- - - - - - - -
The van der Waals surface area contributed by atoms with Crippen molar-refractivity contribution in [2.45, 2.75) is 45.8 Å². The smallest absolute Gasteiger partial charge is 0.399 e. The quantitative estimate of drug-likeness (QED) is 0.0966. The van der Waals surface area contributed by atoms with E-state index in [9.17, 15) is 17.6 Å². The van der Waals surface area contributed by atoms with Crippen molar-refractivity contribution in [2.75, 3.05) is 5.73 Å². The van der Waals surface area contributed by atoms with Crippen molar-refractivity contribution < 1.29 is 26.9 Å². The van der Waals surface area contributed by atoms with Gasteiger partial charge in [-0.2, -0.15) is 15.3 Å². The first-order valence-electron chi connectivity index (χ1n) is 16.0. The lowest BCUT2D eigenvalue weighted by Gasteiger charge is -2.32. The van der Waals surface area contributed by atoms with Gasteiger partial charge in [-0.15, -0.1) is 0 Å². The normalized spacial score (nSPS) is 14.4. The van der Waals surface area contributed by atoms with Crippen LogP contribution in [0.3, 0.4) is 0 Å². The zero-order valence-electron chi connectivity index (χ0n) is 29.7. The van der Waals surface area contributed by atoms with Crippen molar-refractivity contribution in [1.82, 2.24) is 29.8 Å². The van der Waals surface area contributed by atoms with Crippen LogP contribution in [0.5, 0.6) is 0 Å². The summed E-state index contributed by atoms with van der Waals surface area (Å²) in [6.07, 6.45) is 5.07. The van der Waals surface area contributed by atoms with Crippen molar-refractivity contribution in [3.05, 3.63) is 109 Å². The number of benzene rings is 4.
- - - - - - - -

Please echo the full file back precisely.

The van der Waals surface area contributed by atoms with Crippen molar-refractivity contribution in [2.45, 2.75) is 45.8 Å². The smallest absolute Gasteiger partial charge is 0.399 e. The quantitative estimate of drug-likeness (QED) is 0.0966. The van der Waals surface area contributed by atoms with E-state index in [9.17, 15) is 17.6 Å². The van der Waals surface area contributed by atoms with Crippen molar-refractivity contribution in [2.75, 3.05) is 5.73 Å². The van der Waals surface area contributed by atoms with Crippen molar-refractivity contribution < 1.29 is 26.9 Å². The van der Waals surface area contributed by atoms with Gasteiger partial charge in [-0.2, -0.15) is 15.3 Å². The first-order valence-electron chi connectivity index (χ1n) is 16.0. The lowest BCUT2D eigenvalue weighted by Gasteiger charge is -2.32. The van der Waals surface area contributed by atoms with Gasteiger partial charge in [-0.15, -0.1) is 0 Å². The normalized spacial score (nSPS) is 14.4. The van der Waals surface area contributed by atoms with Crippen LogP contribution in [0.3, 0.4) is 0 Å². The zero-order valence-electron chi connectivity index (χ0n) is 29.7. The van der Waals surface area contributed by atoms with Crippen molar-refractivity contribution in [1.82, 2.24) is 29.8 Å². The van der Waals surface area contributed by atoms with Crippen LogP contribution in [0.5, 0.6) is 0 Å². The summed E-state index contributed by atoms with van der Waals surface area (Å²) in [6.07, 6.45) is 5.07. The van der Waals surface area contributed by atoms with Crippen molar-refractivity contribution in [3.05, 3.63) is 109 Å². The number of benzene rings is 4.